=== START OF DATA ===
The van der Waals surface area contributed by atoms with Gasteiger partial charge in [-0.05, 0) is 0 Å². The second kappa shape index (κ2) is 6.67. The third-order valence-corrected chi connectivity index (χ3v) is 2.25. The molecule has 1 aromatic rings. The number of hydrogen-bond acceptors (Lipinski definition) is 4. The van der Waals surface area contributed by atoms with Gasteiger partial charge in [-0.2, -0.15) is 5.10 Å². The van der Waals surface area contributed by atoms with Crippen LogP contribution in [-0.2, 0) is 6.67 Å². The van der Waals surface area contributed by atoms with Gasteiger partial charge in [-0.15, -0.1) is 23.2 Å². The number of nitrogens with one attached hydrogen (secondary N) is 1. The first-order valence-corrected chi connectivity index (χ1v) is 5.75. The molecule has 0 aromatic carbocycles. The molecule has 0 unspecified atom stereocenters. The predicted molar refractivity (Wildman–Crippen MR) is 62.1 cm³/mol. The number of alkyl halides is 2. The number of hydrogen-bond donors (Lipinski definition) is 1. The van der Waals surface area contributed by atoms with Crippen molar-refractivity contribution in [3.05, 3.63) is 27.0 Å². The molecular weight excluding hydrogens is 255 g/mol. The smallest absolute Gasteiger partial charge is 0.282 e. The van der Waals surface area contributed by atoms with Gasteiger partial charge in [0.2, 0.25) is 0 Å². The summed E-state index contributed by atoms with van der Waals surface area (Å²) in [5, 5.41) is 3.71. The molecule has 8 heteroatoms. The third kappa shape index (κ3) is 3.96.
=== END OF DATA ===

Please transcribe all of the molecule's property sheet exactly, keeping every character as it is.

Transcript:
The van der Waals surface area contributed by atoms with Gasteiger partial charge in [-0.05, 0) is 0 Å². The second kappa shape index (κ2) is 6.67. The third-order valence-corrected chi connectivity index (χ3v) is 2.25. The molecule has 1 aromatic rings. The number of hydrogen-bond acceptors (Lipinski definition) is 4. The van der Waals surface area contributed by atoms with Gasteiger partial charge in [-0.2, -0.15) is 5.10 Å². The van der Waals surface area contributed by atoms with Crippen LogP contribution in [-0.2, 0) is 6.67 Å². The van der Waals surface area contributed by atoms with Gasteiger partial charge in [-0.15, -0.1) is 23.2 Å². The number of nitrogens with one attached hydrogen (secondary N) is 1. The first-order valence-corrected chi connectivity index (χ1v) is 5.75. The molecule has 0 aromatic carbocycles. The molecule has 0 unspecified atom stereocenters. The predicted molar refractivity (Wildman–Crippen MR) is 62.1 cm³/mol. The number of alkyl halides is 2. The number of hydrogen-bond donors (Lipinski definition) is 1. The van der Waals surface area contributed by atoms with Crippen molar-refractivity contribution in [3.05, 3.63) is 27.0 Å². The molecular weight excluding hydrogens is 255 g/mol. The smallest absolute Gasteiger partial charge is 0.282 e. The van der Waals surface area contributed by atoms with Gasteiger partial charge in [0.2, 0.25) is 0 Å². The summed E-state index contributed by atoms with van der Waals surface area (Å²) in [5, 5.41) is 3.71. The molecule has 8 heteroatoms. The third kappa shape index (κ3) is 3.96.